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Paterno is back

| Friday, Sept. 1, 2006

Some would say that 79-year-old Joe Paterno is back as a college football icon after coaching Penn State to an 11-1 record and No. 3 spot in the final polls last season.

Paterno would tell you he's never been away.

The four losing records in the five seasons that Penn State endured from 2000 through 2004, the stretch that had many questioning the head coach, have receded into history after the triumph of 2005. Paterno, it's been suggested, badly needed that successful season, which concluded with a matchup vs. fellow coaching legend Bobby Bowden and a 26-23 triple-overtime win over Bowden's Florida State team in the Orange Bowl.

Paterno disagreed.

"I think my family needed it. My wife needed it more than I needed it," he said. " 'Did you hear what they wrote about you• Did you read what they said about you?' I said, 'Honey, I don't even look at that.' I don't. You guys are great, and we need you to sell tickets and to get people stirred up. But as far as I'm concerned, you don't know what you're talking about half the time."

Paterno seemed beaten down mentally and fatigued at times last season. But that could have had as much to do with his wife's health issues as the losing record. Sue Paterno had suffered a broken leg during a beach vacation, cutting that short and causing Paterno to miss the first day of Big Ten preseason festivities in Chicago.

This year, Paterno arrived tan and upbeat for that Big Ten event. Still, he's cognizant that he's only a couple of losses away from more criticism.

"The day will come again when it will be 'He's getting too old and decrepit,' " Paterno said.

According to Levi Brown, the redshirt senior offensive tackle who has seen the ups and downs of recent Penn State history firsthand, Paterno has been consistent through it all.

"Joe has always told us to not worry about him, he'll be OK," Brown said. "He's going to be the coach here until he wants to leave, so we really don't focus on that part."

Not that Paterno doesn't second-guess himself, on matters ranging from in-game strategy to not getting more work for incoming quarterback Anthony Morelli.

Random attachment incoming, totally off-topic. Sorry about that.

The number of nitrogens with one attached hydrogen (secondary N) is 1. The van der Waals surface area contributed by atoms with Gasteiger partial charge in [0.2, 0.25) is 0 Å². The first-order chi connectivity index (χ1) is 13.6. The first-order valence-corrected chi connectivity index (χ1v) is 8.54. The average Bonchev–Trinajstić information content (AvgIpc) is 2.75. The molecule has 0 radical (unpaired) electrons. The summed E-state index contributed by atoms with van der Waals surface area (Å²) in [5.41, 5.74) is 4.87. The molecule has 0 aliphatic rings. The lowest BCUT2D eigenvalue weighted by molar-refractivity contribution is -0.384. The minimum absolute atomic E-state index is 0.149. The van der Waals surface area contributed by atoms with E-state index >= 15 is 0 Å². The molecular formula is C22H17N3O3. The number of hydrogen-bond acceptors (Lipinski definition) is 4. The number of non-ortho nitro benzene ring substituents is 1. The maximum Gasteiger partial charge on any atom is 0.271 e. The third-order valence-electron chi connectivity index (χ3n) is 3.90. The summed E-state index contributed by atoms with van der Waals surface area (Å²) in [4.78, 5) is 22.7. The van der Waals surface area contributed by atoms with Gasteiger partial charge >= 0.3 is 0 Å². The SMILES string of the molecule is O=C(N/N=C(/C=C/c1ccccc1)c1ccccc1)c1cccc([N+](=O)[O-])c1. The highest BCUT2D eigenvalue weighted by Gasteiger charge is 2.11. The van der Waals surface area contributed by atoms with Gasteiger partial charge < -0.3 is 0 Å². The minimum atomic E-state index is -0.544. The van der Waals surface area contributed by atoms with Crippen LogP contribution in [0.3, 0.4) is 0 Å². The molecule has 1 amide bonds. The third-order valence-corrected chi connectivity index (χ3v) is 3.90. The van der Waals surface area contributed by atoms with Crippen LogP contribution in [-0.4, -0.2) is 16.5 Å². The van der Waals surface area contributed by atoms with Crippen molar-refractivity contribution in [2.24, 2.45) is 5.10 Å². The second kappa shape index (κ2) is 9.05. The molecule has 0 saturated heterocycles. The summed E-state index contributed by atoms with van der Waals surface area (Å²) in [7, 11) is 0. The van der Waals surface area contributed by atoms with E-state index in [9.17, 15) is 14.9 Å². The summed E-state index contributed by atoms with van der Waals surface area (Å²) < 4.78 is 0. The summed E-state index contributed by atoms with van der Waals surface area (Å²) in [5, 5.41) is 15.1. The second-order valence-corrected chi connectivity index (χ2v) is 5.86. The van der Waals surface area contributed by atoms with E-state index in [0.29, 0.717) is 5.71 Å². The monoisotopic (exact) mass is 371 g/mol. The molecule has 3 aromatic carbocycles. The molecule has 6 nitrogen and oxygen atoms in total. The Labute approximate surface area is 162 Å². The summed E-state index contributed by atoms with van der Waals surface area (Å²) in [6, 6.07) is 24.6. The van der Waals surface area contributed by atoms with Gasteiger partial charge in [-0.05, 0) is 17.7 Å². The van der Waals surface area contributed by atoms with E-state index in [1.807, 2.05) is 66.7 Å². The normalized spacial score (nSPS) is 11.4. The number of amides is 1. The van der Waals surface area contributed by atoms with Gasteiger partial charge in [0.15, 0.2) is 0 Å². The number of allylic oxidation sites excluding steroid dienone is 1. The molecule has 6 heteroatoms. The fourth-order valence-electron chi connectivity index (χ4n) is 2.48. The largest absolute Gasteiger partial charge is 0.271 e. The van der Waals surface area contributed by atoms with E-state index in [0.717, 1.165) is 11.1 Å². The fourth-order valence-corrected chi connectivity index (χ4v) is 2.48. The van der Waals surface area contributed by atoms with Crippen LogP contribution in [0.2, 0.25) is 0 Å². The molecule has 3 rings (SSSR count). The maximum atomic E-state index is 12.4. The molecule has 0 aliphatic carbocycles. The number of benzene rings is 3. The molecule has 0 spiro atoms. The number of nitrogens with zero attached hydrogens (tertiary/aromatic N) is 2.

"You can't let it chip away your confidence," he said. "I'm aware of the fact that there isn't a coach in the country that I've seen coach 10, 11 perfect games."

After four decades and nearly 500 games as head coach, the game still is fun for the Brooklyn native.

"I just enjoy the whole thing," he said. "I enjoy everything but this (talking to the media)."

Paterno enters his 41st season as head coach with 354 career wins, second only to Bowden's 359 among Division I-A coaches. Paterno and the legendary Amos Alonzo Stagg are the only two major college head coaches to have served tenures of 40 seasons or more at the same school.

The current Penn State players and assistants realize they are witnesses to history.

"That's a unique experience in itself, just having that ability to be around him," linebacker Paul Posluszny said. "To have a chance to learn from him, to talk to him about football, about school, about what's going on in your social life. You can talk to him about anything, and he's always going to have a story to tell or something to tell you that will influence the way you do things."

Defensive coordinator Tom Bradley played for Paterno in the late 1970s and has coached for him since 1979.

"We all kind of wonder what Kool-Aid he's drinking. We don't know how he does it," Bradley said. "It is history being made. You look at the Orange Bowl last year, two guys with that many wins is something that's a good bet not to be duplicated again -- unless we square off again."

In December, Paterno and Bowden, along with John Gagliardi, will become the first active players or coaches to be inducted into the College Football Hall of Fame.

"You're at a loss for words to respond to it," Paterno said of the honor. "It's going to be something, when I'm involved in it, when I'm not thinking about the season, it's going to be a very important part of my life."

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